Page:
So here are our suggestions on how you can use video to create a successful online course.
Video in each lesson
Given our television backgrounds and years of creating video content, appearing on camera for our online course has never been something we need to think twice about.
We’re huge fans of showing up on camera for each lesson in an online course.
The beautiful thing about this approach is, you don’t have to be on camera for the entire lesson. That’s right, it’s not an either or scenario.
A combination of speaking on camera with slides or screencast video is the ideal mix to keep your students hooked on each lesson. If you like, you can start and end each of your lessons with a short on-camera presentation.
This way, the amount of teaching you have to deliver on camera is short, yet you still establish that all-important connection with the audience.
Open lesson on camera, close lesson on camera. Easy!
Research shows that courses using the multimedia approach, with a mix of your face, voice and on-screen images perform better with students.
An introductory video
Now, if you can’t bring yourself to show up on camera for each lesson in your online course, here is a suggestion for incorporating an on-camera element.
Make an introduction video to open your course.
In your video introduction, you can tell students how they will benefit from your course or give an overview of your lessons. You can share some inspirational words to get students excited about beginning your course or you can share a bit about yourself and your expertise.
This video will tell students, hey, I’m your instructor. I’ve poured my heart, soul and knowledge into this course and I’m here with you to make sure you get the best out of it.
If you want to go a step further (and you should), you can do a short on-camera video to introduce each module in your online course. You can give students some insight on what they can can expect to learn in this module and how these lessons fit into the overall skill that you’re teaching.
We also suggest doing a video to close off each module to re-establish your presence. This ‘wrap up’ video can congratulate students for having completed the module, reinforce the main takeaways from the lessons and provide inspiration for students to keep pushing on with the course.
Reading text instructions behind the scenes is fine in an online course. Many of us, however, absorb information more readily when shown demonstrations on screen.
For example, perhaps you offer stress management coaching for harried entrepreneurs, executives and just hard-working folks. Then showing up on camera is definitely recommended.
An online course that teaches meditation, breathing and other at-home stress management exercises is far more effective when the instructor demonstrates these methods on camera.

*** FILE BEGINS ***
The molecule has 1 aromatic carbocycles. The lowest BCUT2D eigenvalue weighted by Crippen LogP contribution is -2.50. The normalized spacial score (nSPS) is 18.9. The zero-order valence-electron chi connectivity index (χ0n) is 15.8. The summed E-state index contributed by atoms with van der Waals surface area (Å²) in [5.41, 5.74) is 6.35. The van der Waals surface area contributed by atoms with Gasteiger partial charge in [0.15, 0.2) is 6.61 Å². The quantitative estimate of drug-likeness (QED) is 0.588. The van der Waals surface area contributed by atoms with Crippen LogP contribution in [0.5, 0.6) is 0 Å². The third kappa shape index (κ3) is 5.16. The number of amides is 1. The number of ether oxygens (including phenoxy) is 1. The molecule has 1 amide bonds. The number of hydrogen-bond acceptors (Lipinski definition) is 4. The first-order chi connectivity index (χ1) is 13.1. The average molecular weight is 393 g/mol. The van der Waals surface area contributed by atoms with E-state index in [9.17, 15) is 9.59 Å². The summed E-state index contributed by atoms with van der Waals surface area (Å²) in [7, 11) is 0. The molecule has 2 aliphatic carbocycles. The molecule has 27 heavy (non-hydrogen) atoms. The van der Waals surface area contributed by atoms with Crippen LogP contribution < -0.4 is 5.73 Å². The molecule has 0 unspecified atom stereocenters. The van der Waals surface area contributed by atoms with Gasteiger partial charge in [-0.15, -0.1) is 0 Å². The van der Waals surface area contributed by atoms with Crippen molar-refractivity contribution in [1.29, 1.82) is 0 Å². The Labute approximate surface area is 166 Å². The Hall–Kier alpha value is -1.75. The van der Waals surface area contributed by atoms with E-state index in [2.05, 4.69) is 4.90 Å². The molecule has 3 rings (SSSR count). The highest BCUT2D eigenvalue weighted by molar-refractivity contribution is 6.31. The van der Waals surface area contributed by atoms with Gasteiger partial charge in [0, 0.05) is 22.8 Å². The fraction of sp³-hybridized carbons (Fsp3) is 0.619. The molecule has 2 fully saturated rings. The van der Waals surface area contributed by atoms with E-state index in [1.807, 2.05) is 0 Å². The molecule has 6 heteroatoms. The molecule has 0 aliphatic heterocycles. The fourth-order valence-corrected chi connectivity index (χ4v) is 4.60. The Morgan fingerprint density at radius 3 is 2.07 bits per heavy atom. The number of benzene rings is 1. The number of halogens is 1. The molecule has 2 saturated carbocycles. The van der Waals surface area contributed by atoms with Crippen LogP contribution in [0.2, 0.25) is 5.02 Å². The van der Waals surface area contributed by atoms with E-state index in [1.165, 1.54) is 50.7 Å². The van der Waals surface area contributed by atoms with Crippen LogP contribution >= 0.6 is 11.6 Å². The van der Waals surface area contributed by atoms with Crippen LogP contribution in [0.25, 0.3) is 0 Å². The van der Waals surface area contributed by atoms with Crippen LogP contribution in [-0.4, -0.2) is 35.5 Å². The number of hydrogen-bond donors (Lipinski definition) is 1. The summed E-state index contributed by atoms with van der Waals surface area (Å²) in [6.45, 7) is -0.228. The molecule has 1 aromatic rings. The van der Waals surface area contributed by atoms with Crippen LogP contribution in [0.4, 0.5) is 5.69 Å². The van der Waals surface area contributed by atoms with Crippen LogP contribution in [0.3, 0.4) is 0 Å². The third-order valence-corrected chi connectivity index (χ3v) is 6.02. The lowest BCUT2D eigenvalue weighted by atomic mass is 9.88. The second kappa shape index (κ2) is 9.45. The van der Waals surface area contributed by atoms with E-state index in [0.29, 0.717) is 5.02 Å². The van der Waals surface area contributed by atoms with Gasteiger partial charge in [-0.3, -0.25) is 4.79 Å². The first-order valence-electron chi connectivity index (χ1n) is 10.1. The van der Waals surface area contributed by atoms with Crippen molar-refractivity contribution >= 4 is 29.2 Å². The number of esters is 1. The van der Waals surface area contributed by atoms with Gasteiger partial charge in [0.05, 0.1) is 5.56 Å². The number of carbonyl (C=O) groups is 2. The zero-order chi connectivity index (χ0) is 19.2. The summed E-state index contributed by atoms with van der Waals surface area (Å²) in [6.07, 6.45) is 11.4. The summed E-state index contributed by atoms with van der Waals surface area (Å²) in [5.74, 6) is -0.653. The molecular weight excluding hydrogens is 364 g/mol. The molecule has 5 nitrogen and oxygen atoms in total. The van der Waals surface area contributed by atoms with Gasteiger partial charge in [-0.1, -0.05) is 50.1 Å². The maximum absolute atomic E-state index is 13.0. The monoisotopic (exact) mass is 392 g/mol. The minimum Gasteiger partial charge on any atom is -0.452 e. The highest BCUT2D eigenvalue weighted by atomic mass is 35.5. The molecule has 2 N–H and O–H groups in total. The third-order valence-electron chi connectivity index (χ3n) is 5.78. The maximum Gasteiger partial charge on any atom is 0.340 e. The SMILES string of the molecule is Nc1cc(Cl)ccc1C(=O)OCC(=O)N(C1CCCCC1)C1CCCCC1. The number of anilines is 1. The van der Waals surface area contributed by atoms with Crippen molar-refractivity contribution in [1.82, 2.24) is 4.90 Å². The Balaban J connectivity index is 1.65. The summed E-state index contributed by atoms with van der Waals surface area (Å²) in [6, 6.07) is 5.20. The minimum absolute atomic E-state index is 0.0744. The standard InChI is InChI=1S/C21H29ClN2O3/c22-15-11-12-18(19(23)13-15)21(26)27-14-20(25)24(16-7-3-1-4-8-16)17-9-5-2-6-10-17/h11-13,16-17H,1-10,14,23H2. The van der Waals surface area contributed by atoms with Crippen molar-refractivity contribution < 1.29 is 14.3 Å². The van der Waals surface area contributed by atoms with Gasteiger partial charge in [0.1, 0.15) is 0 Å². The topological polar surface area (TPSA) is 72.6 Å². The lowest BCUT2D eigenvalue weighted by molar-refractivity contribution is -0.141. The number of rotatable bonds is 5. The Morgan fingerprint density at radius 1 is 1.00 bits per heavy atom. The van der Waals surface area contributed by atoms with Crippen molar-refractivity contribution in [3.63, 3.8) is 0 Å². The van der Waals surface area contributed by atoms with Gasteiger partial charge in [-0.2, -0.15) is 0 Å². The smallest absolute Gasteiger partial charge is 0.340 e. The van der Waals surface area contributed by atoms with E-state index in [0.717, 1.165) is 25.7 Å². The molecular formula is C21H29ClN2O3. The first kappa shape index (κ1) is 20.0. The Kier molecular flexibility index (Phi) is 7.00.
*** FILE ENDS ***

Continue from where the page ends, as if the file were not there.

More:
By putting yourself on camera to teach lessons that are better absorbed through physical demonstrations, you make your course modules more captivating and effective for students.
As the old saying goes, “to teach is good, to show is better.”
Q and A video
Here’s another video idea that can add more of a personal feel to your online course—a Q and A video.
Compile questions you’re regularly asked by your audiences or invite students to send in their questions midway through your course. Then you can answer those questions on video and then add that video to the last module of your course.
This is a excellent way to stimulate interaction with course participants. It’s only natural that there may be queries on topics or points which you can clarify in a Q and A video. This video will show students they’re not merely subjects in a one-way interaction, but equal participants in a two-way exchange of information and ideas.
Your presence on camera is what will make this exchange work.
The expert is in!
Given that the goal is to construct a profitable, sustainable business out of online courses, the advantages of appearing on camera are considerable.
You want to create online courses that are a resounding success. The goal is amassing legions of happy students who are more than eager to leave glowing reviews.
By presenting the lessons on camera, you are creating more than lessons or instructions. You’re creating an experience that’s rewarding for both students and yourself.
When you appear on camera for your online courses, you automatically put distance between yourself and others in your niche. Your on-camera visibility is a key ingredient in an e-learning product that’s more engaging, valuable and, ultimately, successful with audiences.
Just remember, when it comes to showing up on camera appearing for your online course, it doesn’t have to be all in or nothing at all. A mix of on-camera presentations, slides and other media is the recipe for impact.
Read the other blogs in this three-part series:
Part 1: How an Online Course Saved Our Struggling Business
Part 3: How to Promote and Sell Online Courses Using Video